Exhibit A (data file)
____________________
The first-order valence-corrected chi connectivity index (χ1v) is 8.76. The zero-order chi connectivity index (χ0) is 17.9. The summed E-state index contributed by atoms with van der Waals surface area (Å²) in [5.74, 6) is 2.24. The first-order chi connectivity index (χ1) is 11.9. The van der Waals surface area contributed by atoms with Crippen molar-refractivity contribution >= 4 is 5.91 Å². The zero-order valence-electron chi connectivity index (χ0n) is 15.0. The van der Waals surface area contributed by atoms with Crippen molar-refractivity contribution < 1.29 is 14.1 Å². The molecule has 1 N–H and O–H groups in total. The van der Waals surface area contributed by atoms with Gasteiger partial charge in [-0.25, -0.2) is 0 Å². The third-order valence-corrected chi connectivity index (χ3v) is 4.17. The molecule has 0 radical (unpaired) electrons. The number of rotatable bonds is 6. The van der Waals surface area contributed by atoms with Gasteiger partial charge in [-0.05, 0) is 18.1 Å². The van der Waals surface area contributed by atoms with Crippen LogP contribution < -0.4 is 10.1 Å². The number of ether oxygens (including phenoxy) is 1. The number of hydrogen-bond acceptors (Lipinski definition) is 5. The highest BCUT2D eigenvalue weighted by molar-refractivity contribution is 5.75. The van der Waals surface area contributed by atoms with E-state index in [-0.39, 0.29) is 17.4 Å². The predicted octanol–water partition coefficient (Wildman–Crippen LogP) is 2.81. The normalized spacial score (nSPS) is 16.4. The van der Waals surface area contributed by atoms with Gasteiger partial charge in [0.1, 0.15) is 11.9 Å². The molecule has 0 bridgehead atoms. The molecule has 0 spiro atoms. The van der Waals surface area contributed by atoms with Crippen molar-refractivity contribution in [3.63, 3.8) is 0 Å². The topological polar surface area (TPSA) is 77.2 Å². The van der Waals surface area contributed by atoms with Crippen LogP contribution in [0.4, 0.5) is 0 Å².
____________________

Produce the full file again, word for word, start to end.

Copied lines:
The first-order valence-corrected chi connectivity index (χ1v) is 8.76. The zero-order chi connectivity index (χ0) is 17.9. The summed E-state index contributed by atoms with van der Waals surface area (Å²) in [5.74, 6) is 2.24. The first-order chi connectivity index (χ1) is 11.9. The van der Waals surface area contributed by atoms with Crippen molar-refractivity contribution >= 4 is 5.91 Å². The zero-order valence-electron chi connectivity index (χ0n) is 15.0. The van der Waals surface area contributed by atoms with Crippen molar-refractivity contribution < 1.29 is 14.1 Å². The molecule has 1 N–H and O–H groups in total. The van der Waals surface area contributed by atoms with Gasteiger partial charge in [-0.25, -0.2) is 0 Å². The third-order valence-corrected chi connectivity index (χ3v) is 4.17. The molecule has 0 radical (unpaired) electrons. The number of rotatable bonds is 6. The van der Waals surface area contributed by atoms with Gasteiger partial charge in [-0.05, 0) is 18.1 Å². The van der Waals surface area contributed by atoms with Crippen LogP contribution < -0.4 is 10.1 Å². The number of ether oxygens (including phenoxy) is 1. The number of hydrogen-bond acceptors (Lipinski definition) is 5. The highest BCUT2D eigenvalue weighted by molar-refractivity contribution is 5.75. The van der Waals surface area contributed by atoms with E-state index in [-0.39, 0.29) is 17.4 Å². The predicted octanol–water partition coefficient (Wildman–Crippen LogP) is 2.81. The normalized spacial score (nSPS) is 16.4. The van der Waals surface area contributed by atoms with Gasteiger partial charge in [0.1, 0.15) is 11.9 Å². The molecule has 0 bridgehead atoms. The molecule has 0 spiro atoms. The van der Waals surface area contributed by atoms with Crippen molar-refractivity contribution in [3.63, 3.8) is 0 Å². The topological polar surface area (TPSA) is 77.2 Å². The van der Waals surface area contributed by atoms with Crippen LogP contribution in [0.4, 0.5) is 0 Å².